icon icon icon icon icon icon icon

In Syria, 10-year-old Maram is focused on staying in school and becoming a teacher

A girl smiles while standing outside in front of a house.

All photos ©Shafak/CARE

All photos ©Shafak/CARE

As the oldest girl in a household with 22 children, Maram is expected to balance the responsibilities of school and of being a caretaker for her young siblings and cousins.

Ten-year-old Maram* is one of 22 children living at her grandparents’ house in northwest Syria, where violent conflict has been a constant for nearly a decade. After Maram’s father died, her mother re-married and the family relocated to live with her grandparents and cousins.

As the oldest girl in the household, Maram is expected to take care of the housework and look after the younger children. These expectations combined with the family’s financial struggles and displacement, forced Maram to drop out of school, despite her desire to learn. The ongoing burden of being a caretaker and trauma of her experiences created a lot of fear and anxiety for Maram.

“I want to tell my friends and all other children that school is important and that they should continue their education, whatever the circumstances.”

In northwest Syria, CARE partners with the humanitarian organization Shafak, whose protection teams visited Maram’s grandparents to discuss the needs of girls like her, and the importance of supporting their rights, including the right to play and the right to education. As a result, Maram returned to school to continue her education. Being back at school helped alleviate some of Maram’s fear and anxiety but she’s still trying to balance responsibilities of school and home. She helps her siblings and cousins with their schoolwork and continues to take care of them with her grandmother.

Due to the coronavirus pandemic, Maram has been unable to physically attend school year, but is trying to follow her lessons remotely via mobile phone and social media apps. Here, she shares her personal story and dreams of becoming a teacher.

A girl writes in a notebook while seated at a table.

“My name is Maram. I am 10 years old and I live in northwest Syria.

I lost my father because of the war. Now I live at my grandfather’s house, after my mother got re-married and moved to another house. I live with my young siblings and cousins at my grandfather’s. There are 22 children in the house, and I am the eldest. My cousins also lost their fathers because of the war. I had to leave school for two years to help my grandmother take care of the younger children and because of the difficult financial situation.

Children play in front of a house.

One day, a team from a humanitarian organization visited us. They sat with my grandfather and grandmother and talked to them about the importance of school and the need for children to continue education. I did not know that this visit would change my life. I had always dreamed of completing my education and becoming a teacher when I grow up. The team were able to convince my grandfather to send me to school again.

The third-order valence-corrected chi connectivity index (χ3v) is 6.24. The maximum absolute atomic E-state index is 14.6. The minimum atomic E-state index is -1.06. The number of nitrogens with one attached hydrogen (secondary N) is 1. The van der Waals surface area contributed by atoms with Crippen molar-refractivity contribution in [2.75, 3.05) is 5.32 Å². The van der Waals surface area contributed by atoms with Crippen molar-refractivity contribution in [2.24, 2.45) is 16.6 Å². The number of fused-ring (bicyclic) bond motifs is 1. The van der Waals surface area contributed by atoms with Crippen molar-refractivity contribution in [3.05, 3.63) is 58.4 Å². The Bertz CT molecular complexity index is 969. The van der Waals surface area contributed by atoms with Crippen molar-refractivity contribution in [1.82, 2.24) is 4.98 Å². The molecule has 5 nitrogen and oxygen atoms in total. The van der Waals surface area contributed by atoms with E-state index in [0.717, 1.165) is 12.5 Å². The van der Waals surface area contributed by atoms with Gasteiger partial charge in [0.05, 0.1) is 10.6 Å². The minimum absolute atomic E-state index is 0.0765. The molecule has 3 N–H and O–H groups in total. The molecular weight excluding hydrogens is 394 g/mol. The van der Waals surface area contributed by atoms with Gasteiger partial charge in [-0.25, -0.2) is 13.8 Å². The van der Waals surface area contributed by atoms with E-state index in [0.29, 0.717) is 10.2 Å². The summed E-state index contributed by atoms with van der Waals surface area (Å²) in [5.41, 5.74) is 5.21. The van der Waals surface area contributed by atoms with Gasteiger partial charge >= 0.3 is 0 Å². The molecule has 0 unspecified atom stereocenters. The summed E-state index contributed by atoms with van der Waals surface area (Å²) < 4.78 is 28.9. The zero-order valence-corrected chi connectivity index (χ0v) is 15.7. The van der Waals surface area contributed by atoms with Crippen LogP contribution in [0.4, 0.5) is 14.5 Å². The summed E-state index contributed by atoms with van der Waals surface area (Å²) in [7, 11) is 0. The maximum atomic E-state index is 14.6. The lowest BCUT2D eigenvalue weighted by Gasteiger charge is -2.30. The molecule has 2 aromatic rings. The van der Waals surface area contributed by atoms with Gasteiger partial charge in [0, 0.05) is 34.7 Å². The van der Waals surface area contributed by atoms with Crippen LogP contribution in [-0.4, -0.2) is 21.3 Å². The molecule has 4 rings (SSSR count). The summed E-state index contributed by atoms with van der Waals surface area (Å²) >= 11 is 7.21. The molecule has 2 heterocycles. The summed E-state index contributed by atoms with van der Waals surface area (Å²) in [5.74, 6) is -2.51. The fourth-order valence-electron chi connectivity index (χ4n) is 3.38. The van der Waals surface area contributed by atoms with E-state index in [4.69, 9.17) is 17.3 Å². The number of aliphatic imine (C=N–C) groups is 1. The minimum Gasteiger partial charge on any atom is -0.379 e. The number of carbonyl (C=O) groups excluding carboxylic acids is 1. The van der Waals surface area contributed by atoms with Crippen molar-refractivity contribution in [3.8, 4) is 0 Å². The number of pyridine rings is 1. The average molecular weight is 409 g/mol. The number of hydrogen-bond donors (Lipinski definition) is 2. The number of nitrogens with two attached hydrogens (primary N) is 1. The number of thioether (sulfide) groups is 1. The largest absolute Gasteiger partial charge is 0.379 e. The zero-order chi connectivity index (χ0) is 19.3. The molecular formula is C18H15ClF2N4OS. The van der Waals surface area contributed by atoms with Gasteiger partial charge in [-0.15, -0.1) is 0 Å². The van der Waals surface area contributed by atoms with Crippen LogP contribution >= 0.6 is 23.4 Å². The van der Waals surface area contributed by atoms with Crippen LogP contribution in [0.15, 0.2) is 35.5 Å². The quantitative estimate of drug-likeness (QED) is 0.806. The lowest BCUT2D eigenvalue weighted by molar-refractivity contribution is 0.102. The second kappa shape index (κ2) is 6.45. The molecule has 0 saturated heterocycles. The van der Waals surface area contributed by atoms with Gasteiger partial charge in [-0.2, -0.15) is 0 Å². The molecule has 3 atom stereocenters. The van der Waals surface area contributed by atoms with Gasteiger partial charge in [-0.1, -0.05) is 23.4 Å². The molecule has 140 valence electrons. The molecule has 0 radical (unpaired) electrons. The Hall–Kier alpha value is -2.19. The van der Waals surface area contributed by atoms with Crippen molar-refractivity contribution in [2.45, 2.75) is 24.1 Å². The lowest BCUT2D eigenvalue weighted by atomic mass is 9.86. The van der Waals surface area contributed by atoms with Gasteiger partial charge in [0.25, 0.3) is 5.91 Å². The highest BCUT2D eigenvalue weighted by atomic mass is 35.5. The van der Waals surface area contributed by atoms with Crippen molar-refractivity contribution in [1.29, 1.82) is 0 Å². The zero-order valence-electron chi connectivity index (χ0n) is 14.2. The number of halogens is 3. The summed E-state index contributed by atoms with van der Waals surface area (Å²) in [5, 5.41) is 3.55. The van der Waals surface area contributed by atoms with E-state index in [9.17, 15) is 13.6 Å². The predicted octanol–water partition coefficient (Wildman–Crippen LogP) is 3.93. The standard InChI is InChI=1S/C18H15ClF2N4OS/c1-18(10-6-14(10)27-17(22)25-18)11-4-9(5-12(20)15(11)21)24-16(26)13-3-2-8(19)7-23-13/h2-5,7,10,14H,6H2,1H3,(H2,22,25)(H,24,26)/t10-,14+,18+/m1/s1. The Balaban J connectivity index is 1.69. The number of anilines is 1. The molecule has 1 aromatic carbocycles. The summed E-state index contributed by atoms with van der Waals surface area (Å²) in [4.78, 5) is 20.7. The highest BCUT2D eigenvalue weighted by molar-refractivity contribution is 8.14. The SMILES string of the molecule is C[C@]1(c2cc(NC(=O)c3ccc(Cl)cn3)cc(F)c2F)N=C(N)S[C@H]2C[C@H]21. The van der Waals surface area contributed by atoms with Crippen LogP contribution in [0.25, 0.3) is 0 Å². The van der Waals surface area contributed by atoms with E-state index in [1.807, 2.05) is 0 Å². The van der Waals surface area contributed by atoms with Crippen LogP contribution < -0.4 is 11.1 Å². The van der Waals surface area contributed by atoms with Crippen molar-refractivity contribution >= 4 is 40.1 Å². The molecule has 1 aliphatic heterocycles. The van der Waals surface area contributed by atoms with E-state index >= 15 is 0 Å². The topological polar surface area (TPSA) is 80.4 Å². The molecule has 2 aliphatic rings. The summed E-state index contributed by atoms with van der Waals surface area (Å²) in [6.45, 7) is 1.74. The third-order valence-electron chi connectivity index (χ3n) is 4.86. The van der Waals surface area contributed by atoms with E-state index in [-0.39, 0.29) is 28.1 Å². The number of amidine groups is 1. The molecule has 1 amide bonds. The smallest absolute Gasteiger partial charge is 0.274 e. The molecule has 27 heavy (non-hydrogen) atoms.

I am now in the fourth grade and I love my school a lot. I like playing with my friends at school, but I face some difficulty in reconciling school and family duties. When I return home from school, I change my clothes, have lunch and help my grandmother with the housework. After I finish, I start studying and I do my homework. Every day I study for a maximum of one or two hours. I do not have much time because I am the oldest girl in the house. I have to help my grandmother and take care of my brothers and cousins. I help them in their lessons and homework, and I also teach the younger ones the alphabet and writing.

I dream of becoming an Arabic language teacher because I love this subject and I love my Arabic teacher. I also like mathematics because I feel like it is easy and does not need memorization.

The coronavirus affected my school this year. Currently, I do not go to school and I feel sad because I no longer meet my friends, whom I used to play with every day in the yard. Now I follow my lessons through the mobile phone and social media apps with the teachers. We have a WhatsApp group, where our teachers send us lessons and follow up with us.

A gouger of children play with toys/

I want to tell my friends and all other children that school is important and that they should continue their education, whatever the circumstances.”

*Name has been changed

14-Year-Old Maya Shares her Personal Story of Persevering Amid the Syrian War

With support from her mother and teacher, Maya was able to address her fear and trauma and pursue her dream of becoming a doctor.

Read More
Meet the Runaway Bride Helping to Stop Child Marriage

At 12 years old, Mikre was married to a man more than twice her age. Her mother, Mare Nega, made the arrangement in secret, using the christening of her newborn as cover for her young daughter’s wedding.

Read More
Back to Top